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05 Dec 2010, 2:51 pm

Janissy wrote:
Titangeek wrote:
if there is an NT (no offense intended) reading this thread, could you plz chime in on this and set strait weather this is offensive.


I am NT and don't find the term offensive. If somebody says, "NTs are all so stupid" or "NTs are all so mean" then that's offensive (and it has been said in various threads) but it is the "stupid" and "mean" that are offensive, not "NT". But most of the time when people use the term it is just used to differentiate those on the autism spectrum from those not (except when semantics arguments break out and somebody says, "how is being bipolar 'typical'? Are they NT?" or something like that. Threads where somebody says "I'm AS but my brother is NT" or "why do NTs enjoy small talk?" are completely inoffensive.

What I find most interesting about this whole thread is the reason that the group leader (who is on the spectrum) gave for why it should not be used. He said that nobody wants to be considered "typical". It's a very revealing value judgement. Although "normal is boring" may be the motto of WrongPlanet (more or less), to many people (who have never heard the term "neurotypical" unless they have a family member on the spectrum or work in the field, and sometimes not even then), there is nothing inherently wrong with being a fairly typical member of a group. He assumes that NT/non-autistic people are offended if you say that they are similar in many ways to other people. But he's wrong. He's taken his own negative value judgement of "typical" and projected it on to NT people. It's the exact same projection error NT people make when assuming that a non-verbal autistic person is "trapped". Oh the irony.


Ha! Yeah, someone should tell Roger that they don't mind...

But if Roger wants us all to scrub that word, I propose the following alternatives

Neuro-regular
Neuro-average
Neuro-standard
Neuro-normal


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05 Dec 2010, 2:53 pm

neuro-normal :lol: :lol:

i propose we call them "weirdoes"....what?



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05 Dec 2010, 4:06 pm

ediself wrote:

i propose we call them "weirdoes"....what?


:lol:


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05 Dec 2010, 4:09 pm

No, we ought to call NTs muggles!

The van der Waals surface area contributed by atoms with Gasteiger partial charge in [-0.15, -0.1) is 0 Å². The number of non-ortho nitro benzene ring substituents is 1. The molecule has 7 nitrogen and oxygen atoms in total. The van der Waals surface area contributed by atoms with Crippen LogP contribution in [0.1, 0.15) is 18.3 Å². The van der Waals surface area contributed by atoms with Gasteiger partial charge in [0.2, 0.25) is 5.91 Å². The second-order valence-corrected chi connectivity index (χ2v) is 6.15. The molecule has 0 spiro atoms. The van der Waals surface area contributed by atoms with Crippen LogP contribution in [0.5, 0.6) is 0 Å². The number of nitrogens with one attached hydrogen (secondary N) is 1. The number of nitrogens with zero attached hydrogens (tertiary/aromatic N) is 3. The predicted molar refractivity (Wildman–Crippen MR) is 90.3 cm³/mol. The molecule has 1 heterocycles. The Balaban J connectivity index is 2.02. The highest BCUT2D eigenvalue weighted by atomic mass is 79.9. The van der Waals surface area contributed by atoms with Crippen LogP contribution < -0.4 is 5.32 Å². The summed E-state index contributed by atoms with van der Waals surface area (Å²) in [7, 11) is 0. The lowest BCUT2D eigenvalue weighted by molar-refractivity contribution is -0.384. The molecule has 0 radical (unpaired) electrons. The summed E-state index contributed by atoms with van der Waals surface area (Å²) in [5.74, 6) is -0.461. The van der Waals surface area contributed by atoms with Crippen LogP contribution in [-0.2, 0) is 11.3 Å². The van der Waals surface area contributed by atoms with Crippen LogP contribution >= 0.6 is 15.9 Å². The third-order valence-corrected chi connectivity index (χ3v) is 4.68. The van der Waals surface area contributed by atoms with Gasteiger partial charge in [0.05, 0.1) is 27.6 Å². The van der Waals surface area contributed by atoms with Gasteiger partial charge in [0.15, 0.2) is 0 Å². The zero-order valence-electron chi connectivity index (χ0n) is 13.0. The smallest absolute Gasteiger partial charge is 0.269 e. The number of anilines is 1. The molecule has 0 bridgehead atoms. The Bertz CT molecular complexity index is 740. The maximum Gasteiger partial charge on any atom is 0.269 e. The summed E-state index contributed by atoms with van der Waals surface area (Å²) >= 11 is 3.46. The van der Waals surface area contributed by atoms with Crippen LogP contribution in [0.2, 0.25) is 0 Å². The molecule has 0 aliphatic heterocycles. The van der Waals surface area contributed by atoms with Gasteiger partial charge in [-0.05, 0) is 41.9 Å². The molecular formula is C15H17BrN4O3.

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05 Dec 2010, 4:11 pm

ediself wrote:
neuro-normal :lol: :lol:

i propose we call them "weirdoes"....what?


I already do with my aspie friends.


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05 Dec 2010, 4:13 pm

lelia wrote:
Did you know that labeling someone as NT is an insult? I was lectured for a long time by Roger Myers when he heard me use the term at an Asperger's support group.
I thought that I was simply naming a reality, but Roger pointed out that nobody wants to be "typical". Well, okay, so what will be the term I should use? I should say Non-spectrum, which I guess would be NS.
So there you go. I shall use the new term now.

But I'm still surprised that neurotypical is an insult. I don't consider AS to be an insult. New things to learn everyday.

If there were NTs in the group, they might think of it as an insult because maybe they have been called NT in a vehement way by someone with an ASD and people in the support group do not want to alienate people who aren't on the spectrum, or people who are and have loved ones who are not. What makes it an insult is the way it's said and the meaning behind it.



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05 Dec 2010, 4:45 pm

Titangeek wrote:
if there is an NT (no offense intended) reading this thread, could you plz chime in on this and set strait weather this is offensive.


like many words, depends on how its used and the intent behind it. often on these forums, and already in this thread, its used in an insulting manner. if its being used to imply a negative about a group of people rather than to neutrally say "non-autistic", then its insulting. when it appears as an insult, its quite often as a negative generalization, such as "NT's do X to autistics" or "all NTs are X", etc.

its also very often used inaccurately, as people use it to mean both non-autistic and neurologically typical, which are not the same thing. autism is not the only neurological difference out there, and the two words, neuro and typical put together, should not mean specifically non-autistic but rather someone with typical neurological development.

the use of the term itself bugs me and i would much rather see an accurate word used, NA for non-autistic or NS for non-spectrum, or whatever. i am often surprised and confused that a group of people with a neurological condition which has formal speech and an insistence on accuracy and facts as common traits prolifically use a word that is so inaccurate.

but thats based on my own anal-not-autistic-but-not-typical-either thinking =P